Appointment of key safety personnel
The size and complexity of an organisation will determine the number of key safety personnel. Obviously the bigger and more complex, the greater the safety department will require, with dedicated safety employees.
At the other end of the scale, a small non-complex organisation may only require a safety manager who holds one or multiple other roles.
The commitment to safety is measured in ways other than how many persons are employed for the purpose. It is possible to have a highly functioning SMS with minimal persons so long as the processes and procedures are effective and all personnel are cognizant of them.
The safety manager
Regardless of the size and complexity of the organisation, a person will be required to manage safety albeit as a full time or part time role. That person will need to be given recognition and resources to manage the SMS and be appointed Safety Manager (SM)
The role, responsibilities, qualifications, required training and even recommended personality traits are clearly described on page 16 of CAAP SMS 1-(0). (click to download the PDF)
- Safety Manager training
- Safety Manager qualifications
- Safety Manager roles and responsibilities
- Safety Manager personal traits
The SM must have direct access to the CEO. This is an essential link so that safety matters are viewed independent of operational issues and influences. The SM will be highly visible throughout the organisation and clearly support from all levels of management is vital. When representing the role, SM must be viewed in context and separate to any other position they may hold in the organisation.
Again, depending on the size and complexity, the SM may require a deputy SM and perhaps even other support staff. It is important to note that the SM is not the sole person responsible for safety in the organisation. – each person is included in that role – but the SM will co-ordinate all safety related activities and ensure the SMS functions effectively.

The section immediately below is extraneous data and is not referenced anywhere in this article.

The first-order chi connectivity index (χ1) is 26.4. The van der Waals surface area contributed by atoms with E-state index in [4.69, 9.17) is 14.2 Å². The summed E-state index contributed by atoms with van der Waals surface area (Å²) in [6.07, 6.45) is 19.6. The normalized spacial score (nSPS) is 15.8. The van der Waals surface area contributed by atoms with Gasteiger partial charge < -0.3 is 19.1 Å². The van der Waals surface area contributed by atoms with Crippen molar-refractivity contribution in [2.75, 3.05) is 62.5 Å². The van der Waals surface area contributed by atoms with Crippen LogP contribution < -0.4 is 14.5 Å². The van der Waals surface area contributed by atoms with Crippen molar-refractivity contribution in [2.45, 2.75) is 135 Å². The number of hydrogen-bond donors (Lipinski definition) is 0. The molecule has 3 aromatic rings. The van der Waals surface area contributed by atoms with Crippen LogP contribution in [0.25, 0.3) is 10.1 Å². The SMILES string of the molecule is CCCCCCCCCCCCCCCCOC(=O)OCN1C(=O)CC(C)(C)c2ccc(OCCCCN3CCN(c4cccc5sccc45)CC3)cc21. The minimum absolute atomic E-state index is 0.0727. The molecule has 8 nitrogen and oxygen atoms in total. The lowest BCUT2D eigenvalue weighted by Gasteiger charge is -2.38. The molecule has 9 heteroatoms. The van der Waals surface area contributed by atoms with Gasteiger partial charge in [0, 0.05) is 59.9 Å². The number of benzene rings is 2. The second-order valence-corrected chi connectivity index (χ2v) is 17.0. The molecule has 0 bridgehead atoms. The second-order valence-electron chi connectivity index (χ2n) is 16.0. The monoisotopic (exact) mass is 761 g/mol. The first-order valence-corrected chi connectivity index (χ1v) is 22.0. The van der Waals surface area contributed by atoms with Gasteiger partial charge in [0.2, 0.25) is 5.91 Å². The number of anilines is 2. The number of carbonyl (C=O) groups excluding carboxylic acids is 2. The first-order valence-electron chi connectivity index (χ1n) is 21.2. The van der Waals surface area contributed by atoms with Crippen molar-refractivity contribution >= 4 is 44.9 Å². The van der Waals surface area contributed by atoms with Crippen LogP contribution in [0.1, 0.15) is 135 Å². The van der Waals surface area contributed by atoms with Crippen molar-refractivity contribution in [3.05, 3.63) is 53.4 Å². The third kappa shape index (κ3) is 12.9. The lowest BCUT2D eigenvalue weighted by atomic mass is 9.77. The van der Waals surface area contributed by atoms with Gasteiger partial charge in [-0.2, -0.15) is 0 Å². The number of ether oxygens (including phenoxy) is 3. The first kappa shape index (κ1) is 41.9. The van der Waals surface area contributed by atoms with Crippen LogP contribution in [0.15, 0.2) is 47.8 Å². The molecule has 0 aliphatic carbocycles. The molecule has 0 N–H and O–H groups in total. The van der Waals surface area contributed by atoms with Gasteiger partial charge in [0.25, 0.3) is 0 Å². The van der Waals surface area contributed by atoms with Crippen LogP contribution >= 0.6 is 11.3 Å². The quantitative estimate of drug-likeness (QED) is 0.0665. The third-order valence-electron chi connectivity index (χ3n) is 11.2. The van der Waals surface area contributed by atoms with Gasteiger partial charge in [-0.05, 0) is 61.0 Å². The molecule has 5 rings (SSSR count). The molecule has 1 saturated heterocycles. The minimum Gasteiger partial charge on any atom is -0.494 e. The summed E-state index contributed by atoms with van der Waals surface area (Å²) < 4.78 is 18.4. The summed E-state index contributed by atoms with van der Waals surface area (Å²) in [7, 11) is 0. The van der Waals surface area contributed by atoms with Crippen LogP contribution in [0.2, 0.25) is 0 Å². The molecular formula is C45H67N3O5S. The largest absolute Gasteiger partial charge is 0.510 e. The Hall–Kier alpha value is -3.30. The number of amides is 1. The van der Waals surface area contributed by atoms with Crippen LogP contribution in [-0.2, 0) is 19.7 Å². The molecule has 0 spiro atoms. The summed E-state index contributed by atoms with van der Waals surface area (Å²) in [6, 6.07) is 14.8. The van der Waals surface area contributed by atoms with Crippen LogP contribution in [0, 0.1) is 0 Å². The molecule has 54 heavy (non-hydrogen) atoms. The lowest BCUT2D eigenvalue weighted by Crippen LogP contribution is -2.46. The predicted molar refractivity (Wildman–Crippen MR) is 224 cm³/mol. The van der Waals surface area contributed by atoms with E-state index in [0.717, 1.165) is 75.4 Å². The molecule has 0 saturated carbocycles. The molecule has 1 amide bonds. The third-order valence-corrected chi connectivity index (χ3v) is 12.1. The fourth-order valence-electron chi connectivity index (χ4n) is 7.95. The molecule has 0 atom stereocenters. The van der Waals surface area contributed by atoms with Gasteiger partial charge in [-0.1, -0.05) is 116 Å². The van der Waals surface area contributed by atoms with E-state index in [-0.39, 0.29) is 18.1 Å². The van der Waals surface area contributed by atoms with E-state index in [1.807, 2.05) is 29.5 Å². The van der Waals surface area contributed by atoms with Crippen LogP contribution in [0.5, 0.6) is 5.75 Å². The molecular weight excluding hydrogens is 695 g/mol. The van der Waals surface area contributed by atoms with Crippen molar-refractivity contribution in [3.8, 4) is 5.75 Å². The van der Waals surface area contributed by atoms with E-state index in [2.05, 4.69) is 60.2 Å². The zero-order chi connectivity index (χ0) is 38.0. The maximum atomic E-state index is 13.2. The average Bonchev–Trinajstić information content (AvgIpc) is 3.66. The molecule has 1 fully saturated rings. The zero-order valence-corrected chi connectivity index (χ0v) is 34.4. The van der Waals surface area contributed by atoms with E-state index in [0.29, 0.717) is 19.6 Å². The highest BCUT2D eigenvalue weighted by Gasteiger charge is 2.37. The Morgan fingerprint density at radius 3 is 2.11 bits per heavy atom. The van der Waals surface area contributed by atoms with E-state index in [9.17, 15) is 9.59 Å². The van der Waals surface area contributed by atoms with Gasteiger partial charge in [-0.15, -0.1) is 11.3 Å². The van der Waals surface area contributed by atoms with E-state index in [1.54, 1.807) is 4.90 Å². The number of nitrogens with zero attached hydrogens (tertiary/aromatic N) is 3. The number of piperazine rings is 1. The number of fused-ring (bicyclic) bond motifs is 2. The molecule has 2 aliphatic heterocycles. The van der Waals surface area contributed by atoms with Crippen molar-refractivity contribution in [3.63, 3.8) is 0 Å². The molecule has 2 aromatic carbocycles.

Just as the CFO is not there to make a company profitable, the SM is not there to make a company safe, they are there to manage finance and safety respectively. More on this as we progress.
safety meetings groups and committees
Each group/section/work area in an organisation needs to explore their respective hazards, risks and general safety issues.
There should also be larger safety meetings, perhaps including all staff at forums such as safety stand down days, the weekly/monthly CEO address or even an agenda item at the regular company BBQ. The aim it to have safety infused into the way of doing business and different organisations will have different flavours on how this should be achieved. These are all part of SMS process and should be documented in the SMS manual.
However SMS also requires minuted meetings to discuss operational safety issues, Generally there would be a high level Safety committee – sometimes called a Safety Review Board (SRB) or a Safety Review Committee (SRC) – to consider strategic direction with respect to safety, and formally review SMS policy and procedures. There would also be working groups – such as the Safety Action Group (SAG) – a lower level working group to consider more operational aspects of safety. The two must interlink.
Safety Review Committee (or Safety Review Board) – SRC
The SRC is a high level safety forum made up of senior management. It provides strategic review as to the ‘overall safety health’ of the organisation. The terms of reference for the SRC will be outlined in the SMS manual and the outcomes from the meetings made transparent to the workforce.